Interview with Finance Director, Denise Meza
By Asaad Miller
I sat down with Denise and chatted about her prior work in arts administration, understanding the inner workings of power structures, and how she fits in to the larger picture of The Steel Yard.
Photo Credit: Asaad Miller
The Steel Yard (SY): What’s your name, and what is your title here at The Steel Yard?
Denise Meza (DM): My name is Denise Meza, and my official title is Finance Director!
SY: How did you come to be involved with The Yard? How did you come to know this place at it is now?
DM: My connection with The Steel Yard has mostly been through the non-profit sphere– collaborating with some of the staff at The Yard through various administrative and DEI (Diversity, Equity, Inclusion) projects over the last five years. For as long as I’ve been in Providence, I’ve always been interested in youth education/advocacy and family support, so it made me curious about what kind of programs were happening at The Yard? From the outside, it absolutely felt like a hopping place for exploring creativity and learning industrial skills.
SY: What about The Yard did you find appealing enough to see yourself here? What stood out?
DM: Arts education spaces are often defined by who has access to them, which led me to the question like “Who has access to that space and why?” and “To whom is The Steel Yard accountable?”, The Yard showed itself to be a place where accountability was being called for and upheld in a way that you didn’t really see in other non profit arts orgs: BIPOC courses, educational scholarships, paid learn-to-weld opportunities, etc. The work happening at The Steel Yard was a tangible example of values being put into practice, one that was happening before it was in vogue in the general arts organization sphere.
SY: How would you describe your position as Finance Director?
DM: My role was created to meet the needs of internal fund management, focusing on understanding the people behind the numbers, how the money moves, etc, in addition to doing the clerical tasks and overseeing the HR processes for The Yard.
HR has historically existed to serve the Institution, but I wanted to push against that– I want it to be a tool that helps employees live out their values. Part of my work is acknowledging oppressive or ineffective policies and figuring out how to write policy that better serves the workers. The way I always think about these operational tasks are that my work ensures that everyone else can do their work effectively– if Im on top of making sure employees are taken care of, then staff can better lean into their program tasks. There’s a human element to the work we do here, and I want to help create a system that really emphasizes that.
SY: Is there any aspect of the Yard that you especially want to explore and get more familiar with?
DM: Honestly all of it. I’m excited and curious to see all of the new things that are happening around The Yard. Im going to be looking at where I can plug myself into and provide support for now. It’ll be great to see The Yard activated with people, music, and events as the weather gets warmer!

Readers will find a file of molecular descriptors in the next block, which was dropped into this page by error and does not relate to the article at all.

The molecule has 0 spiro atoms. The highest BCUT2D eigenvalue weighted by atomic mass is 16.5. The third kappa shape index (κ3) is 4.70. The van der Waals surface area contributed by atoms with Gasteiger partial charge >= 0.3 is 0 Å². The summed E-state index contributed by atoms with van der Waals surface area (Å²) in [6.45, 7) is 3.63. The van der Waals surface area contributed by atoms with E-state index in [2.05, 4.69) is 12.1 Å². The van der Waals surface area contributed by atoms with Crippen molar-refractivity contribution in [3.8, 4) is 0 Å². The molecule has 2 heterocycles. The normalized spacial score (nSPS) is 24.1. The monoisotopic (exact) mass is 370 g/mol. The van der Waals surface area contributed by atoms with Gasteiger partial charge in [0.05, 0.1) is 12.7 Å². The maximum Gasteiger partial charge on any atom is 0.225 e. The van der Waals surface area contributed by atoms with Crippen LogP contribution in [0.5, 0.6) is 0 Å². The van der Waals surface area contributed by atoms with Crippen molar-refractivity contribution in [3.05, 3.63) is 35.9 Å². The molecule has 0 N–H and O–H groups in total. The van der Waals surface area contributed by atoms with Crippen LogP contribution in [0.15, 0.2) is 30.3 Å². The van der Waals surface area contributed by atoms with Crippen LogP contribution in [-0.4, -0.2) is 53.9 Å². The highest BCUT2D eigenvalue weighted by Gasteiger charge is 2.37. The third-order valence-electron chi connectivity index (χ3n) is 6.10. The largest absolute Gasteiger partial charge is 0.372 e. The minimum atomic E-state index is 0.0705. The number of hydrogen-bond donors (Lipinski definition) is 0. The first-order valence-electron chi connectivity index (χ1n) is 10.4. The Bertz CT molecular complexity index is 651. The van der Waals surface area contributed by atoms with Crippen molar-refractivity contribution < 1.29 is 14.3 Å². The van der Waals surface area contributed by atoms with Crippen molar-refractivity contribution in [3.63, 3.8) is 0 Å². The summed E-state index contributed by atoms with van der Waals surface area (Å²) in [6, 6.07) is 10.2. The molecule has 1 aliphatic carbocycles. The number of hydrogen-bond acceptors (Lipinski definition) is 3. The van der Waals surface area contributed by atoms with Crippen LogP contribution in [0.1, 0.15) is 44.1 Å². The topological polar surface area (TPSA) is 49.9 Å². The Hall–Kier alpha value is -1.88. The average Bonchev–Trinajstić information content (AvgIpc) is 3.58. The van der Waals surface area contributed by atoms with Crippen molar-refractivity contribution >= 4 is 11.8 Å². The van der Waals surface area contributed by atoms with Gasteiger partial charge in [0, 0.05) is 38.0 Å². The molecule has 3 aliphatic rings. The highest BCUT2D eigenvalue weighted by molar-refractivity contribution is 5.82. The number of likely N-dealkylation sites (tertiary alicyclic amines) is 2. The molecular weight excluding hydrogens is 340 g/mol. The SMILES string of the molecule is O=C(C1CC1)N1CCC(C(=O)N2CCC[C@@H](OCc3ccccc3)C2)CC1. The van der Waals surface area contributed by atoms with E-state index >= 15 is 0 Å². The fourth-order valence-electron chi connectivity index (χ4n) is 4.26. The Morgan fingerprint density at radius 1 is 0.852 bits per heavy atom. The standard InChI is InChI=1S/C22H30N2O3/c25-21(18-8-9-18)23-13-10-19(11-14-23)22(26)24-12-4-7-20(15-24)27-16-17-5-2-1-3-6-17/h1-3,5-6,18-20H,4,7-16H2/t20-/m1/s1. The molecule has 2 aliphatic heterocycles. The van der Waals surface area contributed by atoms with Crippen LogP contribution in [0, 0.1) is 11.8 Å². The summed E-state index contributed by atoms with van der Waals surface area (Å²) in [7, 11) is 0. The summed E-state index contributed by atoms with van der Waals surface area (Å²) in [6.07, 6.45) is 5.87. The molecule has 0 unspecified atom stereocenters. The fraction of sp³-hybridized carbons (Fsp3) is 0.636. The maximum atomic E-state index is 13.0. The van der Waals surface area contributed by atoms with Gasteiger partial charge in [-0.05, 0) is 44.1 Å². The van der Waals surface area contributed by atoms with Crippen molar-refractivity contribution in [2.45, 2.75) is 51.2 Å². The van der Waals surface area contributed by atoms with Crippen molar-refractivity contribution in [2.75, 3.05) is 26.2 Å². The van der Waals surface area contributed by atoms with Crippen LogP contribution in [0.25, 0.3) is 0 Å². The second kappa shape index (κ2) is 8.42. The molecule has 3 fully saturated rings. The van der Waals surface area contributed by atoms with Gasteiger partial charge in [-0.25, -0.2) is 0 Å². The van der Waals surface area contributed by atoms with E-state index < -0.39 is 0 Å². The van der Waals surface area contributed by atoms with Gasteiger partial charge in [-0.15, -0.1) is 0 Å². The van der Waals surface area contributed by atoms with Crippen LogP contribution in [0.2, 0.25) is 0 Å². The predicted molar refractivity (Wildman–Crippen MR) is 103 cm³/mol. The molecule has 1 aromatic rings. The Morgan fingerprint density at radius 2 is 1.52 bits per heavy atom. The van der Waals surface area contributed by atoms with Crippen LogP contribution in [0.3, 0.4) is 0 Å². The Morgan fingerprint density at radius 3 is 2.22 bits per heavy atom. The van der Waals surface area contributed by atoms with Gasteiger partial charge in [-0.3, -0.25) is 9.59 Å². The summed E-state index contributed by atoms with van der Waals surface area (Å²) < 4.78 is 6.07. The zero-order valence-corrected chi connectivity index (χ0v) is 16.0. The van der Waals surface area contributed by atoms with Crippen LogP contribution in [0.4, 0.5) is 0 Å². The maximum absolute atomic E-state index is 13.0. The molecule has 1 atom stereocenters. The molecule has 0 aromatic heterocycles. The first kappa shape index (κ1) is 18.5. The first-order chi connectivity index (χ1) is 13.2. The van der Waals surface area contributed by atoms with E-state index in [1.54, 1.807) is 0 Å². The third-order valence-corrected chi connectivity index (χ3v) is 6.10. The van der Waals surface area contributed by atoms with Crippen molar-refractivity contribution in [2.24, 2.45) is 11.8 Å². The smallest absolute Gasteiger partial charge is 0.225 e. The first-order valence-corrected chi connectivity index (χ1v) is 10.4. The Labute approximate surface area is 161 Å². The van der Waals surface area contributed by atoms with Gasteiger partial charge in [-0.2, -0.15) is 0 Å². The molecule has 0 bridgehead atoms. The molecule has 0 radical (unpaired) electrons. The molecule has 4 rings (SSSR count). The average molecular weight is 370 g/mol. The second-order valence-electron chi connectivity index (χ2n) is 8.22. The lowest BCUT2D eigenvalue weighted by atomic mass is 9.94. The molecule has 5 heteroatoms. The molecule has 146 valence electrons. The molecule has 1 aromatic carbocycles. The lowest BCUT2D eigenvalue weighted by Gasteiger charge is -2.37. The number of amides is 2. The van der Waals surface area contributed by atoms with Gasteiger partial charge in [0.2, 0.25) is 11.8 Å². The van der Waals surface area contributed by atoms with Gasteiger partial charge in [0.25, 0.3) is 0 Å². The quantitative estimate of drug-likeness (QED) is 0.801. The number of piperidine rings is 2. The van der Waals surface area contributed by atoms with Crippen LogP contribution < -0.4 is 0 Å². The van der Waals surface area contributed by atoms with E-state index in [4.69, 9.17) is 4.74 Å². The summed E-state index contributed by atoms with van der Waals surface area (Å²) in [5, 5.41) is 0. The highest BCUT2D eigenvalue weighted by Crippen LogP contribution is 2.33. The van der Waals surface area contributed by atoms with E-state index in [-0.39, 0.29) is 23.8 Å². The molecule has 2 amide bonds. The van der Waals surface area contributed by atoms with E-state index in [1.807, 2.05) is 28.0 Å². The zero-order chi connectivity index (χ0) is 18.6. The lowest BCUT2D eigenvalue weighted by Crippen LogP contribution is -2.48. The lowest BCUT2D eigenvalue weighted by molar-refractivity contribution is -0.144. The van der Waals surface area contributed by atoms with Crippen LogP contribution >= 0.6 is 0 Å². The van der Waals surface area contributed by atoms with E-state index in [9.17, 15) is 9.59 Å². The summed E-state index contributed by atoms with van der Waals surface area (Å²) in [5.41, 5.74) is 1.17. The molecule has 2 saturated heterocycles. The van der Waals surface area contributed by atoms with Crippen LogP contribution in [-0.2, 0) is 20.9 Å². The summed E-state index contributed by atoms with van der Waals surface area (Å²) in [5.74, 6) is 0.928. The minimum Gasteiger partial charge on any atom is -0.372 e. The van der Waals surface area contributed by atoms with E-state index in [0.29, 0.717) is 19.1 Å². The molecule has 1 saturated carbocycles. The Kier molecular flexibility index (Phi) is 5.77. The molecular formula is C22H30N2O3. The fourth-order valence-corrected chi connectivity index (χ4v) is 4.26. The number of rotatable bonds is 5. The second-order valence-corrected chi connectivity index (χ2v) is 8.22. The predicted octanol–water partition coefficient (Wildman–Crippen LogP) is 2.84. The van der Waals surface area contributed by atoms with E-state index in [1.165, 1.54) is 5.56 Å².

SY: Did you have much industrial experience before coming to The Yard?
DM: No, actually! I’m no stranger to welding and fabrication as my family has a lot of contractor experience, but the main creative outlet that I have is music– I play guitar and ukulele, in addition to some vocal work. Being around The Yard is proving really helpful for demystifying the industrial arts, challenging the internalized ideas I had about my own gender and helps me further appreciate the utility and beauty of a made object.
A lot of the courses offered here do a great job of breaking with the established idea of what someone involved with the industrial arts looks like. While I haven’t fully explored the studios offerings, I feel that the space and the people in it are so supportive and encouraging, and that makes the barrier to entry feel so much more accessible.
SY: Have you been able to start any projects in the studio?
DM: I started spending some time on the wheel, and it has been so liberating to just have the space and time to struggle through learning a new skill. That time has been great in figuring out how to return to being present, without my mind racing through all the things that might have happened throughout the day. It really helps me to slow down (and I’ve only spilled a bucket of water once). Being able to fail is such a privilege, so I’m thankful to be a part of a culture and community where iterating and figuring it out is readily encouraged.
When looking at my musical practice in conversation with my budding studio practice, I really think there’s really something to be said about the act of creating that doesn’t have to necessarily be a performance.
SY: Alright, last two questions: High Top vans or low-top vans, and what is your ideal sandwich?
DM: Highs, always– The low tops feel a little too much like boat shoes (not that they don’t have their uses), and the hi’s have a bit more structure to them, y’know? As for the sandwich, I’m not picky by any means, but I do love consistent flavors/ textures– basically, as long as there’s some avocado and a spicy component? It never misses.